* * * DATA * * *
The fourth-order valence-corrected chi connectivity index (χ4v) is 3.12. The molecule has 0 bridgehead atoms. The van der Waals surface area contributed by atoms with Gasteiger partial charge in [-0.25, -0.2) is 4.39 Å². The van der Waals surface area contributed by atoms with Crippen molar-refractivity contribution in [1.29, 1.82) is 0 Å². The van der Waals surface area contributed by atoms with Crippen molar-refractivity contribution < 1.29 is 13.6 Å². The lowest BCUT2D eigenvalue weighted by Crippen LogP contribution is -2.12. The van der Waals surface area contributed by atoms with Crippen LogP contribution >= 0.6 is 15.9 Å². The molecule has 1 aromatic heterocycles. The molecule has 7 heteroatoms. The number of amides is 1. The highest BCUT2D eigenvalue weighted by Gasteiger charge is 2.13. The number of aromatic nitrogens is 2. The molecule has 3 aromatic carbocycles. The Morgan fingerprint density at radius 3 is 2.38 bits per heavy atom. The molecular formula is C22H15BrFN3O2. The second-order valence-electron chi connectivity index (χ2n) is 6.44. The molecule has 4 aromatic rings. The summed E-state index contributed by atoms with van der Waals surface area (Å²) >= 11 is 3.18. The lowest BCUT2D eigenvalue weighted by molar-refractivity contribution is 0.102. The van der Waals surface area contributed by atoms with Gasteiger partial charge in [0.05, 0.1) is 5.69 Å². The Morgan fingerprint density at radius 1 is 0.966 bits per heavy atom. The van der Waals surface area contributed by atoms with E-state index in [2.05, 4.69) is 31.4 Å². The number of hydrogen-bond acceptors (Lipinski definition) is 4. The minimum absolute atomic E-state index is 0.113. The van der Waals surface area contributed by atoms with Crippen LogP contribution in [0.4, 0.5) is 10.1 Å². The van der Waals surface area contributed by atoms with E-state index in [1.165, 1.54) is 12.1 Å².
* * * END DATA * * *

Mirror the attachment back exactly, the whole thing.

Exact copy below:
The fourth-order valence-corrected chi connectivity index (χ4v) is 3.12. The molecule has 0 bridgehead atoms. The van der Waals surface area contributed by atoms with Gasteiger partial charge in [-0.25, -0.2) is 4.39 Å². The van der Waals surface area contributed by atoms with Crippen molar-refractivity contribution in [1.29, 1.82) is 0 Å². The van der Waals surface area contributed by atoms with Crippen molar-refractivity contribution < 1.29 is 13.6 Å². The lowest BCUT2D eigenvalue weighted by Crippen LogP contribution is -2.12. The van der Waals surface area contributed by atoms with Crippen LogP contribution >= 0.6 is 15.9 Å². The molecule has 1 aromatic heterocycles. The molecule has 7 heteroatoms. The number of amides is 1. The highest BCUT2D eigenvalue weighted by Gasteiger charge is 2.13. The number of aromatic nitrogens is 2. The molecule has 3 aromatic carbocycles. The Morgan fingerprint density at radius 3 is 2.38 bits per heavy atom. The molecular formula is C22H15BrFN3O2. The second-order valence-electron chi connectivity index (χ2n) is 6.44. The molecule has 4 aromatic rings. The summed E-state index contributed by atoms with van der Waals surface area (Å²) >= 11 is 3.18. The lowest BCUT2D eigenvalue weighted by molar-refractivity contribution is 0.102. The van der Waals surface area contributed by atoms with Gasteiger partial charge in [0.05, 0.1) is 5.69 Å². The Morgan fingerprint density at radius 1 is 0.966 bits per heavy atom. The van der Waals surface area contributed by atoms with E-state index in [2.05, 4.69) is 31.4 Å². The number of hydrogen-bond acceptors (Lipinski definition) is 4. The minimum absolute atomic E-state index is 0.113. The van der Waals surface area contributed by atoms with Crippen LogP contribution in [0.4, 0.5) is 10.1 Å². The van der Waals surface area contributed by atoms with E-state index in [1.165, 1.54) is 12.1 Å².